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Today, Venice might be known mainly as that sinking city where tourists take obnoxious selfies with an irritated gondolier throwing up a bras d'honneur in the background, but for more than a millennium it was one of the richest, most powerful places in the world.
The Republic of Venice was hitting the early stages of its decline around the time Christopher Columbus was sailing the ocean blue, but world superpowers don't fade overnight, so it's safe to say that it remained quite the impressive place. Still, it was losing a little of its limelight to the discoveries being made in the New World -- you know, mythical lands, cities of silver and gold, naked chicks just everywhere. At one point, Columbus even said he'd found, right there at the tippy top of what is now South America, the biblical Terrestrial Paradise, aka the Garden of freaking Eden. According to Columbus, if he was wrong about it being Paradise, then it was someplace even better.
"This place is great! 'Badmouth the works of God' great."
The Crazy Reason Behind the Name:
Well, three other explorers arrived at the same spot not long after that and rated it a resounding "meh." When Alonso de Hojeda, Amerigo Vespucci, and Juan de la Cosa landed on some islands around the land described by Columbus, they found it sorely lacking in the "big-ass apple tree with a talking snake in it" department. What they did find, however, were lots of natives living in these:
Peter & Jackie Main, via Wikipedia
Maybe Venice also had a problem with giant, terrifying swamp mosquitoes.
Once they were able to take a break from dodging arrows and generally trying to avoid ending up in a giant pot with diced carrots and onions (according to the explorers, the natives were cannibals), they turned to each other and said, "You know what? This place totally looks like Venice." So the mainland was named Veneziola -- literally "little Venice" -- and the name has survived ever since.
OK, so they may have been a bit homesick, seeing as how they decided to sail back to Europe right after that. Also, they were just arriving from Colombia with their pockets full of emeralds, so they were probably feeling pretty generous as they daydreamed of going home to greet their throngs of explorer groupies (which we assume were a thing back then). Even so, the absurd leap they had to make to see some ramshackle huts inhabited by (alleged) cannibals and make a connection to one of the largest and most prosperous cities in Europe makes us think there was some sort of scurvy-induced dementia going on.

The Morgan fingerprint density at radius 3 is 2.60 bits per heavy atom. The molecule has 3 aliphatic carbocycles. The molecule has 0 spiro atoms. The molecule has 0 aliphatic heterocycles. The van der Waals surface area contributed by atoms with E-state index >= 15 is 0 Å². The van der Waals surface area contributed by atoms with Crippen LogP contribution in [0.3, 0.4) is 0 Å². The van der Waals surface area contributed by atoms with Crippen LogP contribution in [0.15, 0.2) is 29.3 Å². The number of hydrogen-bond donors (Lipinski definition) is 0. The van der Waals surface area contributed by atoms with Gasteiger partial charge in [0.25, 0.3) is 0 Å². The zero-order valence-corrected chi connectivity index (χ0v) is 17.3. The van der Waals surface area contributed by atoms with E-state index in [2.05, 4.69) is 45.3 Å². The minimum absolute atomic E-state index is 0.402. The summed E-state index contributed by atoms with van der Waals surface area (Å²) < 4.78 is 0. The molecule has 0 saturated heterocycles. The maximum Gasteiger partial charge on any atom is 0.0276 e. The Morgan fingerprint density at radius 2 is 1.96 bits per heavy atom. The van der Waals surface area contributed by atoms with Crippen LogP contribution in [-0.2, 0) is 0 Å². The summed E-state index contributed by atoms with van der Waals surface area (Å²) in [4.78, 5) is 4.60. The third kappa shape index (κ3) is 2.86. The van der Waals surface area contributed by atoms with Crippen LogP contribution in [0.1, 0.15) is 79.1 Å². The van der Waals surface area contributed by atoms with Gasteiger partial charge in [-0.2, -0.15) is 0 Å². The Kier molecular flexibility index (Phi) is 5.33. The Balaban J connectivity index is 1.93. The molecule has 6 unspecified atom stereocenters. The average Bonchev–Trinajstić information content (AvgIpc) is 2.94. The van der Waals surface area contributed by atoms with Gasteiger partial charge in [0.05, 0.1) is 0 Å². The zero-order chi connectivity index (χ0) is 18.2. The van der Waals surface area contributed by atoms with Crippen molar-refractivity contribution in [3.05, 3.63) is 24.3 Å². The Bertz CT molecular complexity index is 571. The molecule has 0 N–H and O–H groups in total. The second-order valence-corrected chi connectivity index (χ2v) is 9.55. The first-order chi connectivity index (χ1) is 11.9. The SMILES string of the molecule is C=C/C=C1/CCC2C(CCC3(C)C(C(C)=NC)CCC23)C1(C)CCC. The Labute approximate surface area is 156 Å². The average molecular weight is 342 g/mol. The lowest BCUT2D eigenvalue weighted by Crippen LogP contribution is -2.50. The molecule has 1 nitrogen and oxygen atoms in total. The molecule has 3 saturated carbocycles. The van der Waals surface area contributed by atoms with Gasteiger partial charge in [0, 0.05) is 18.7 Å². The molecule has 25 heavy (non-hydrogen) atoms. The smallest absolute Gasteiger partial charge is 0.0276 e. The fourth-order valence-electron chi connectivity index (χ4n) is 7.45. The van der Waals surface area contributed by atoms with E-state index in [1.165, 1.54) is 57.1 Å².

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Ever since we were capable of memorizing a rhyme, we've known that Columbus discovered the Americas. But why are the Americas named the Americas, while all Columbus got was a country in South America known for its drug lords, civil conflict, and Shakira?
Well, the story you might have heard in school is that it's all because of one Amerigo Vespucci, an Italian pickle dealer/explorer who wrote some letters implying that he had reached the American mainland more than a year before Columbus. In 1507, said letters reached the desk of a German mapmaker by the name of Martin Waldseemuller, who first labeled these newfound lands as America, the feminine form of Vespucci's first name. That's a pretty straightforward story, right?
"Europeans ... equal ... dicks. Got it."
The Crazy Reason Behind the Name:
It would be, except for the fact that, depending on whom you ask, either those letters were forgeries or Vespucci was the Renaissance explorers' answer to Thomas Edison (i.e., a lying douchebag who leeched the credit from others to bolster his own fame and fortune). Apparently even Waldseemuller had second thoughts as to the authenticity of Vespucci's (or Vespucci's forger's) story, as he removed all references to America from his later maps. By that time, though, it was too late -- other mapmakers had already adopted the name.
"Sorry, Leif Erikson, but getting your name on a globe is a marketing game."
But wait, it gets more complicated! Others theorize that the word "America" was already in common use before Waldseemuller stuck it on his map -- he just assumed that Vespucci's first name was the source of the word, when in actuality it came from "Amerrique," an Indian tribe in Nicaragua that both Columbus and Vespucci had infected and enslaved -- er, visited. Some even think that Vespucci fudged his first name from Alberico to Amerigo just to make it sound more like the common name for the New World and ensure his lasting legacy.
But wait, there's one more! Still others theorize that the name didn't come from either "Amerigo" or "Amerrique," but from Richard Amerike, a 15th century businessman who didn't discover jack shit, but who threw piles of money at other people so they'd do it on his behalf. And if you think about it, that seems like a pretty fitting ancestral origin for modern America.
Even though the proponents' points could certainly raise an eyebrow, serious historians (you know, ones with impressive beards) don't give much credence to either the "Amerrique" or the "Amerike" theory, instead sticking with the tried-and-true forger-or-asshole origin. No matter which story you buy, one thing's for certain: Damn, there sure were a lot of people whose names smacked of freedom back in the olden days.
Related Reading: If you're more interested in the stupid stories behind your favorite songs, click here. Axl Rose recorded himself having sex for the song 'Rocket Queen'. And the true stories behind these viral images are more incredible than you'd ever believe. We've also got these hidden stories behind popular children's songs if you're into that.